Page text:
Sometimes a conference saves its most poignant moment for the last session on the last day.
Sitting somewhere near the back, already thinking about the journey home, a respected colleague of mine stood up on the stage and expressed exactly what had been nagging me for a while.
We have to address the fact that so many of our colleagues - some of the brightest and most talented people we know - are no longer amongst us.
Immediately, I noticed all of the empty seats across the auditorium and my mind began to fill them with colleagues that no longer attended these conferences because, somewhere along the line, they had decided to move on and do something different with their lives.
Retention, within any profession, is a marker that one should always keep an eye on. The Enrollment Management Association industry reports over recent years have painted a pretty consistent picture across both international schools, as well as independent schools in North America. Only around half of us see ourselves in admissions in five years, their findings suggest, with nearly a quarter of us hoping that we'll soon move on to become a head of school or take on some other senior leadership position.
The funny thing is that, when I look at all the empty seats, I see the evidence of attrition, but in the world of international schools I have never met anyone who went from admissions to actually become a head of school.
(I do know many who have been and continue to be involved in searches).
Looking at this scene, I agree that this is an issue we need to address and, in the hope of starting a conversation, offer up three simple observations.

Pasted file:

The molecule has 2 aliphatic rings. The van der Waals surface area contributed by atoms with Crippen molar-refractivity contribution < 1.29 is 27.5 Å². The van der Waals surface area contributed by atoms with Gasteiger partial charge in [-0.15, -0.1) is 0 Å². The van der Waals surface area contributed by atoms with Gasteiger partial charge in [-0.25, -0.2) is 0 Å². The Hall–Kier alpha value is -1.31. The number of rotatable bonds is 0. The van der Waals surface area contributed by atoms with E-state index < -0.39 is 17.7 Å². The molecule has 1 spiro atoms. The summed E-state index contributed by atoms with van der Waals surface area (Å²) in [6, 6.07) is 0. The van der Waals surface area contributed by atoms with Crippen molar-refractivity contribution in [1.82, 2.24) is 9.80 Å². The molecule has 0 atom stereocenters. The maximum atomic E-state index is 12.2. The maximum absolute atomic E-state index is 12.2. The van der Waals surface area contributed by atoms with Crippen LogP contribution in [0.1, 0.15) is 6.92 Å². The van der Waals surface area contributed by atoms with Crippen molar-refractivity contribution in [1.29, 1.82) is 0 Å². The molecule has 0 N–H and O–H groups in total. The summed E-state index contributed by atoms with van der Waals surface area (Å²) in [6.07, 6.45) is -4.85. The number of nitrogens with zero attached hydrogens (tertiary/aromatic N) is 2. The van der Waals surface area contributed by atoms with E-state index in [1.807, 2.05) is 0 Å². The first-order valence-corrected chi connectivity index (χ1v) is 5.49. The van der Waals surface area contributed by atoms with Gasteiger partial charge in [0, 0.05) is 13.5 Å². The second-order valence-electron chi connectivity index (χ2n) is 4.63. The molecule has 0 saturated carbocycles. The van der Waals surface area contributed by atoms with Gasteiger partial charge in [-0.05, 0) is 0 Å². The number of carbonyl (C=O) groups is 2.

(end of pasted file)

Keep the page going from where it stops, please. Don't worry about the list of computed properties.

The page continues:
First, we have to address the fact that, in many international schools, being an admissions professional is a dead-end career. If schools only ever hire locally, there literally isn't anywhere else to go.
Second, we would do well to start collecting more data on where our colleagues end up. What kinds of careers are they jumping into? As we consider the variables of tenure, age, sex, location, do we notice any patterns that help us understand what's really happening out there?
Third, it may also be worth bringing greater definition to the journey of mastering our craft. Those of us who started in enrolment management more than a decade ago bring an entirely different role, perspective and level of experience to who we were back then. But how do we capture this journey and professional growth in ways that validate who we are and who we are yet to become?
Back in the auditorium, all of this went through my mind. But most of all I guess I also just missed people who I was lucky enough to work alongside for a while.